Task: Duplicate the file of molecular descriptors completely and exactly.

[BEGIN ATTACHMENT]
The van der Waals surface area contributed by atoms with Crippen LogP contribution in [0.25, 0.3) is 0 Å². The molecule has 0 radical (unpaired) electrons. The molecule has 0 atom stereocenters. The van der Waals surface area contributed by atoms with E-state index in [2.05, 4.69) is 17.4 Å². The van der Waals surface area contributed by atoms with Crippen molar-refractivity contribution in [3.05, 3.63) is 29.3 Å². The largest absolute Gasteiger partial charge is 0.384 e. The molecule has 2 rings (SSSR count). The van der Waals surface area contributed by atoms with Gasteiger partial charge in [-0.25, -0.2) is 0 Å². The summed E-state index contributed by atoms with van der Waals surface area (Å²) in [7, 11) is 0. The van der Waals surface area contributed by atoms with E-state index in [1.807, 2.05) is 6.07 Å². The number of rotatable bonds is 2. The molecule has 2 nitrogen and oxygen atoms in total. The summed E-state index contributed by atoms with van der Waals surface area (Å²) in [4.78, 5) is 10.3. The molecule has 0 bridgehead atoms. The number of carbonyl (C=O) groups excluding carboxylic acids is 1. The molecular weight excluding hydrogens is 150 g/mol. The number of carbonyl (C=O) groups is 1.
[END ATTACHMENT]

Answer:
The van der Waals surface area contributed by atoms with Crippen LogP contribution in [0.25, 0.3) is 0 Å². The molecule has 0 radical (unpaired) electrons. The molecule has 0 atom stereocenters. The van der Waals surface area contributed by atoms with E-state index in [2.05, 4.69) is 17.4 Å². The van der Waals surface area contributed by atoms with Crippen molar-refractivity contribution in [3.05, 3.63) is 29.3 Å². The largest absolute Gasteiger partial charge is 0.384 e. The molecule has 2 rings (SSSR count). The van der Waals surface area contributed by atoms with Gasteiger partial charge in [-0.25, -0.2) is 0 Å². The summed E-state index contributed by atoms with van der Waals surface area (Å²) in [7, 11) is 0. The van der Waals surface area contributed by atoms with E-state index in [1.807, 2.05) is 6.07 Å². The number of rotatable bonds is 2. The molecule has 2 nitrogen and oxygen atoms in total. The summed E-state index contributed by atoms with van der Waals surface area (Å²) in [4.78, 5) is 10.3. The molecule has 0 bridgehead atoms. The number of carbonyl (C=O) groups excluding carboxylic acids is 1. The molecular weight excluding hydrogens is 150 g/mol. The number of carbonyl (C=O) groups is 1.